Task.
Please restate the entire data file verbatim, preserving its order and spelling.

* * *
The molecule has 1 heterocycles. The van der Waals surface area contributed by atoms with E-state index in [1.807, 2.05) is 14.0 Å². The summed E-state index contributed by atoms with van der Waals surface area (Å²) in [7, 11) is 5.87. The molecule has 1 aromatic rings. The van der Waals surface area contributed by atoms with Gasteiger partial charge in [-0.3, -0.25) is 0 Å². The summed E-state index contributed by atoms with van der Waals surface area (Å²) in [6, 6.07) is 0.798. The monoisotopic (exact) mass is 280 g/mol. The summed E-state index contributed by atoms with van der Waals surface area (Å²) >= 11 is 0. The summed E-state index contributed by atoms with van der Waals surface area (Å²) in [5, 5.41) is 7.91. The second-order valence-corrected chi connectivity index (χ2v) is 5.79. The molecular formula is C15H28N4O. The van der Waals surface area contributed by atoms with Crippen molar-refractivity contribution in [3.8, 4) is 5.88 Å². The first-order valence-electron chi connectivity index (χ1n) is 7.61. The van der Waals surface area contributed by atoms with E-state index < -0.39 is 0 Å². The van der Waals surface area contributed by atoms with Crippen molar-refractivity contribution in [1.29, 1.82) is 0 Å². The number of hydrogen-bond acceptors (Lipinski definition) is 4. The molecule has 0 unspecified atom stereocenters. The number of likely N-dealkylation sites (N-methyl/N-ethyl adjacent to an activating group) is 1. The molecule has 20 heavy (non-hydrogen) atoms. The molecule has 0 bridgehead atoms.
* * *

The molecule has 1 heterocycles. The van der Waals surface area contributed by atoms with E-state index in [1.807, 2.05) is 14.0 Å². The summed E-state index contributed by atoms with van der Waals surface area (Å²) in [7, 11) is 5.87. The molecule has 1 aromatic rings. The van der Waals surface area contributed by atoms with Gasteiger partial charge in [-0.3, -0.25) is 0 Å². The summed E-state index contributed by atoms with van der Waals surface area (Å²) in [6, 6.07) is 0.798. The monoisotopic (exact) mass is 280 g/mol. The summed E-state index contributed by atoms with van der Waals surface area (Å²) >= 11 is 0. The summed E-state index contributed by atoms with van der Waals surface area (Å²) in [5, 5.41) is 7.91. The second-order valence-corrected chi connectivity index (χ2v) is 5.79. The molecular formula is C15H28N4O. The van der Waals surface area contributed by atoms with Crippen molar-refractivity contribution in [3.8, 4) is 5.88 Å². The first-order valence-electron chi connectivity index (χ1n) is 7.61. The van der Waals surface area contributed by atoms with E-state index < -0.39 is 0 Å². The van der Waals surface area contributed by atoms with Crippen molar-refractivity contribution in [1.29, 1.82) is 0 Å². The number of hydrogen-bond acceptors (Lipinski definition) is 4. The molecule has 0 unspecified atom stereocenters. The number of likely N-dealkylation sites (N-methyl/N-ethyl adjacent to an activating group) is 1. The molecule has 20 heavy (non-hydrogen) atoms. The molecule has 0 bridgehead atoms.